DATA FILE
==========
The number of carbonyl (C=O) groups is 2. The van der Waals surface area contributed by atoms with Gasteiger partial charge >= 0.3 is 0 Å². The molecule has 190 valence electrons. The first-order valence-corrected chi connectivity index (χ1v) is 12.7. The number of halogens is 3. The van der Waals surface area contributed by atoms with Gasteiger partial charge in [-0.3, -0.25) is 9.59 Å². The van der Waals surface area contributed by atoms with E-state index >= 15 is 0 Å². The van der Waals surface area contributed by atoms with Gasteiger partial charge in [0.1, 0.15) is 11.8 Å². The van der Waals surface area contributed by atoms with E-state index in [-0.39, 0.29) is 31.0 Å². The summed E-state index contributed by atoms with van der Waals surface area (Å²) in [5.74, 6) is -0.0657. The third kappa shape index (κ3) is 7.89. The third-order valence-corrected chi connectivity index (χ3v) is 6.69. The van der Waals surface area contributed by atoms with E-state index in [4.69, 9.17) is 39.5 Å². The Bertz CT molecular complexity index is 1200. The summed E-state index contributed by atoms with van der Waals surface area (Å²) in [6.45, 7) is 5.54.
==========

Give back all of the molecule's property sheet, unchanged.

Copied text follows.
The number of carbonyl (C=O) groups is 2. The van der Waals surface area contributed by atoms with Gasteiger partial charge >= 0.3 is 0 Å². The molecule has 190 valence electrons. The first-order valence-corrected chi connectivity index (χ1v) is 12.7. The number of halogens is 3. The van der Waals surface area contributed by atoms with Gasteiger partial charge in [-0.3, -0.25) is 9.59 Å². The van der Waals surface area contributed by atoms with E-state index >= 15 is 0 Å². The van der Waals surface area contributed by atoms with Gasteiger partial charge in [0.1, 0.15) is 11.8 Å². The van der Waals surface area contributed by atoms with E-state index in [-0.39, 0.29) is 31.0 Å². The summed E-state index contributed by atoms with van der Waals surface area (Å²) in [5.74, 6) is -0.0657. The third kappa shape index (κ3) is 7.89. The third-order valence-corrected chi connectivity index (χ3v) is 6.69. The van der Waals surface area contributed by atoms with E-state index in [4.69, 9.17) is 39.5 Å². The Bertz CT molecular complexity index is 1200. The summed E-state index contributed by atoms with van der Waals surface area (Å²) in [6.45, 7) is 5.54.